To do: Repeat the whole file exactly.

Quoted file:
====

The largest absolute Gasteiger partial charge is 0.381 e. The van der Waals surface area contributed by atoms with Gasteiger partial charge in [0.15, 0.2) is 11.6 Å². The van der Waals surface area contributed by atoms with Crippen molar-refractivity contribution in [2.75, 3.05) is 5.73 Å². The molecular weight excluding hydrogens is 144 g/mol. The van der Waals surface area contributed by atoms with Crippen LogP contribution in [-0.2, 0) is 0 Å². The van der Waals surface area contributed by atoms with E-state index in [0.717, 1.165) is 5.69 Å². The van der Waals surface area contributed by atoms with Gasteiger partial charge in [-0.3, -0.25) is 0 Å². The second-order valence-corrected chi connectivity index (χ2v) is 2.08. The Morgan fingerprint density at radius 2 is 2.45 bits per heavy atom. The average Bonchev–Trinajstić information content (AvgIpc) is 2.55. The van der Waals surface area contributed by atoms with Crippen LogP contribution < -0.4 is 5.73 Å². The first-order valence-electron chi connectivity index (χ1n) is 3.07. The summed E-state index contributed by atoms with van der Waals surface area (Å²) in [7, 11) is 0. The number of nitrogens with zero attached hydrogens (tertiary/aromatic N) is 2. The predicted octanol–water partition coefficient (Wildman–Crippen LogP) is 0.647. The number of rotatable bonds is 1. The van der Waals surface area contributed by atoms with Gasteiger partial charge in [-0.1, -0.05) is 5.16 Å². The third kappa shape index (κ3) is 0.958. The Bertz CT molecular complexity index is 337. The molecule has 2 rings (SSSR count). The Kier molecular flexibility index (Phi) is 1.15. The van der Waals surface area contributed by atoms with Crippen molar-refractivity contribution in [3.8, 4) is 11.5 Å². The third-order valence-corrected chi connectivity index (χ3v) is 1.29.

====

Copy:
The largest absolute Gasteiger partial charge is 0.381 e. The van der Waals surface area contributed by atoms with Gasteiger partial charge in [0.15, 0.2) is 11.6 Å². The van der Waals surface area contributed by atoms with Crippen molar-refractivity contribution in [2.75, 3.05) is 5.73 Å². The molecular weight excluding hydrogens is 144 g/mol. The van der Waals surface area contributed by atoms with Crippen LogP contribution in [-0.2, 0) is 0 Å². The van der Waals surface area contributed by atoms with E-state index in [0.717, 1.165) is 5.69 Å². The van der Waals surface area contributed by atoms with Gasteiger partial charge in [-0.3, -0.25) is 0 Å². The second-order valence-corrected chi connectivity index (χ2v) is 2.08. The Morgan fingerprint density at radius 2 is 2.45 bits per heavy atom. The average Bonchev–Trinajstić information content (AvgIpc) is 2.55. The van der Waals surface area contributed by atoms with Crippen LogP contribution < -0.4 is 5.73 Å². The first-order valence-electron chi connectivity index (χ1n) is 3.07. The summed E-state index contributed by atoms with van der Waals surface area (Å²) in [7, 11) is 0. The number of nitrogens with zero attached hydrogens (tertiary/aromatic N) is 2. The predicted octanol–water partition coefficient (Wildman–Crippen LogP) is 0.647. The number of rotatable bonds is 1. The van der Waals surface area contributed by atoms with Gasteiger partial charge in [-0.1, -0.05) is 5.16 Å². The third kappa shape index (κ3) is 0.958. The Bertz CT molecular complexity index is 337. The molecule has 2 rings (SSSR count). The Kier molecular flexibility index (Phi) is 1.15. The van der Waals surface area contributed by atoms with Crippen molar-refractivity contribution in [3.8, 4) is 11.5 Å². The third-order valence-corrected chi connectivity index (χ3v) is 1.29.